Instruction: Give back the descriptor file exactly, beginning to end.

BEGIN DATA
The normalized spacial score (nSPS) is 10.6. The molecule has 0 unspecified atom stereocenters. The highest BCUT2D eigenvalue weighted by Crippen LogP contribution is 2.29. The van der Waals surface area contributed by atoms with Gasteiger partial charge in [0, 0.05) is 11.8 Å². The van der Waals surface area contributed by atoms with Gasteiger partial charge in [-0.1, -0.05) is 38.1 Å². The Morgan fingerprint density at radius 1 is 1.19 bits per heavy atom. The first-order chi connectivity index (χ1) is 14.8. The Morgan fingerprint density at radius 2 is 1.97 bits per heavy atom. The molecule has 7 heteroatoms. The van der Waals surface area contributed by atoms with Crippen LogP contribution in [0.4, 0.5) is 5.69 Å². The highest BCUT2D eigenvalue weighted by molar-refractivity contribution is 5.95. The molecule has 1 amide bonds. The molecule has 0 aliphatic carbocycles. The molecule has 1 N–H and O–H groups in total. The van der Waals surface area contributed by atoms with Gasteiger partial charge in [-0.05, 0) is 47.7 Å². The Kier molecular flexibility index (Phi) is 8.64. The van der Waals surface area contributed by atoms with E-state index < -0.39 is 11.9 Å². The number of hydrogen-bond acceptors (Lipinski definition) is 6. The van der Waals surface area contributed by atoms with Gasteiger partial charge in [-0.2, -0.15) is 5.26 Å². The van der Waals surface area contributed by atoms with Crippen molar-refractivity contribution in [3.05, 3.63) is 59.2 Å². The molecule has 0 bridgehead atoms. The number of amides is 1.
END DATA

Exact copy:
The normalized spacial score (nSPS) is 10.6. The molecule has 0 unspecified atom stereocenters. The highest BCUT2D eigenvalue weighted by Crippen LogP contribution is 2.29. The van der Waals surface area contributed by atoms with Gasteiger partial charge in [0, 0.05) is 11.8 Å². The van der Waals surface area contributed by atoms with Gasteiger partial charge in [-0.1, -0.05) is 38.1 Å². The Morgan fingerprint density at radius 1 is 1.19 bits per heavy atom. The first-order chi connectivity index (χ1) is 14.8. The Morgan fingerprint density at radius 2 is 1.97 bits per heavy atom. The molecule has 7 heteroatoms. The van der Waals surface area contributed by atoms with Crippen LogP contribution in [0.4, 0.5) is 5.69 Å². The highest BCUT2D eigenvalue weighted by molar-refractivity contribution is 5.95. The molecule has 1 amide bonds. The molecule has 0 aliphatic carbocycles. The molecule has 1 N–H and O–H groups in total. The van der Waals surface area contributed by atoms with Gasteiger partial charge in [-0.05, 0) is 47.7 Å². The Kier molecular flexibility index (Phi) is 8.64. The van der Waals surface area contributed by atoms with E-state index < -0.39 is 11.9 Å². The number of hydrogen-bond acceptors (Lipinski definition) is 6. The van der Waals surface area contributed by atoms with Gasteiger partial charge in [-0.2, -0.15) is 5.26 Å². The van der Waals surface area contributed by atoms with Crippen molar-refractivity contribution in [3.05, 3.63) is 59.2 Å². The molecule has 0 bridgehead atoms. The number of amides is 1.